"Our findings suggest that immune imprinting by prior antigenic exposure may pose a greater challenge than currently appreciated for inducing robust immunity to SARS-CoV-2 variants," the researchers wrote.
Robert Malone, a pioneer in mRNA vaccine development, invoked immune imprinting to explain the greater susceptibility of multi-boosted U.K. healthcare workers to Omicron reinfection in a study published this June in Science.
"All over the world, we are seeing these datasets that show that, unfortunately, the people that are dying and being hospitalized are overwhelmingly the highly vaccinated," he told EpochTV. "It is not those that have natural immunity."
Pfizer and Moderna left out the "numeric values of antibodies generated in people" in their press releases on the performance of their new boosters, Prasad wrote. "No one has clinical data-- i.e. is there a reduction in hospitalization? Severe disease? And if so, we don't know which people (how old) have a further reduction in severe disease or hospitalization from this vaccine."
Even if the bivalents meaningfully increased neutralizing antibodies, that wouldn't say much.
Answering questions from the FDA's Vaccines and Related Biological Products Advisory Committee June 28, Pfizer Vice President for Viral Vaccines Kena Swanson admitted "there is no established correlate" between antibody levels and protection from disease. The FDA didn't convene the committee to vote on specific Omicron boosters.
The FDA itself may be boosting vaccine hesitancy — and giving credence to the hypothesis that repeated jabs are actually worsening immune-system response to COVID — by openly discussing the possibility of more boosters.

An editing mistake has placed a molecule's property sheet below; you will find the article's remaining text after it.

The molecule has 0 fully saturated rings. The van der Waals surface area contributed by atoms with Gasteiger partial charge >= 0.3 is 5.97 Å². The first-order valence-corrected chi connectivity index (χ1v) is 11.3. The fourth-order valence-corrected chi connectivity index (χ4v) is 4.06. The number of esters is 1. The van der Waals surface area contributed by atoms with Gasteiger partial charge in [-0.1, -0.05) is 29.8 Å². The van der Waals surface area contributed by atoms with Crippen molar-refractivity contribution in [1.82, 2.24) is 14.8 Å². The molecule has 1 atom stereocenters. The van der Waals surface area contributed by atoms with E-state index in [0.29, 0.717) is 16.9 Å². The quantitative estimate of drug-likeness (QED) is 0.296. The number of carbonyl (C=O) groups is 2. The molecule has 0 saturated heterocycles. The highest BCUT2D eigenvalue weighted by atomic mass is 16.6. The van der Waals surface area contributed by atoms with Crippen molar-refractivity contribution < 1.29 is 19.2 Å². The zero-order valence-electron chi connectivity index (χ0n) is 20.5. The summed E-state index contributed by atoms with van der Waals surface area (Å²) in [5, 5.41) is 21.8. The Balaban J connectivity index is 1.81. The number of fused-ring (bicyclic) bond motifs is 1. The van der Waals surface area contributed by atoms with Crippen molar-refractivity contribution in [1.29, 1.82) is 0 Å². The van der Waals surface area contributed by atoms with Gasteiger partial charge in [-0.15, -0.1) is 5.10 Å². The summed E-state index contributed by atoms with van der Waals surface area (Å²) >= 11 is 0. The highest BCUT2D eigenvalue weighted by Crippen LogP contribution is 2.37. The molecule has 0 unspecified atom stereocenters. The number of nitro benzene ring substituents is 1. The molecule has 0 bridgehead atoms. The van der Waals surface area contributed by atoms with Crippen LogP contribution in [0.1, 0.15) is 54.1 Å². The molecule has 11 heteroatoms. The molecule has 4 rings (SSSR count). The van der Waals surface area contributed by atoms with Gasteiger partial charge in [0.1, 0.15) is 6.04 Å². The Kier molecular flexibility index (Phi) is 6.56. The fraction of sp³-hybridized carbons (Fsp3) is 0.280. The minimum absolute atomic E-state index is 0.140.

Peter Marks, director of the agency's Center for Biologics Evaluation and Research, told medical publisher STAT he lies awake at night "worrying that there is a certain chance that we may have to deploy another booster" in less than a year "at least for a portion of the population, perhaps older individuals."
Even as he said he wasn't trying to "diss the current mRNA vaccines," including the new bivalents, Marks said they don't cut it when it comes to long-term immunity.
"We need to look at other other types of vaccines" that might restore public confidence in vaccines, he added.
The FDA and CDC didn't respond to queries about the divergence between their portrayal of the new boosters versus their real-world performance.
The feds require far less rigorous evidence to approve new COVID shots, whose price Pfizer said it plans to quadruple, than to simply remain neutral about low-cost COVID therapeutics such as ivermectin, falsely portrayed by the FDA as dangerous to humans despite a sterling safety profile and Nobel Prize for its inventor.
In a new study published in a Journal of the American Medical Association publication, Duke University medical researchers concluded ivermectin was not useful for outpatients with mild to moderate COVID.
They found a "median time to recovery" of 12 days in the ivermectin group, which had 10 hospitalizations or deaths, and 13 days in the placebo group, which had 9 hospitalizations or deaths.
While a comparison chart shows time to recovery was slightly better in vaccinated participants, who accounted for 47% of the study population, corresponding author Susanna Naggie told Just the News there was "no statistical difference in the treatment effect of IVM at this dose and duration for vaccinated or unvaccinated persons."
Asked about the feds setting a lower evidence bar for bivalent boosters than for ivermectin, Naggie said the former were "authorized similar to new flu vaccines every year ... based on the known safety profile and the benefit that has been shown, particularly for the prevention of hospitalization and death, with the prior vaccine, both primary and monovalent booster."
The COVID vaccines' effectiveness against hospitalization and death "have remained quite high and thus are the basis of the FDA authorizing the bivalent boosters," she said.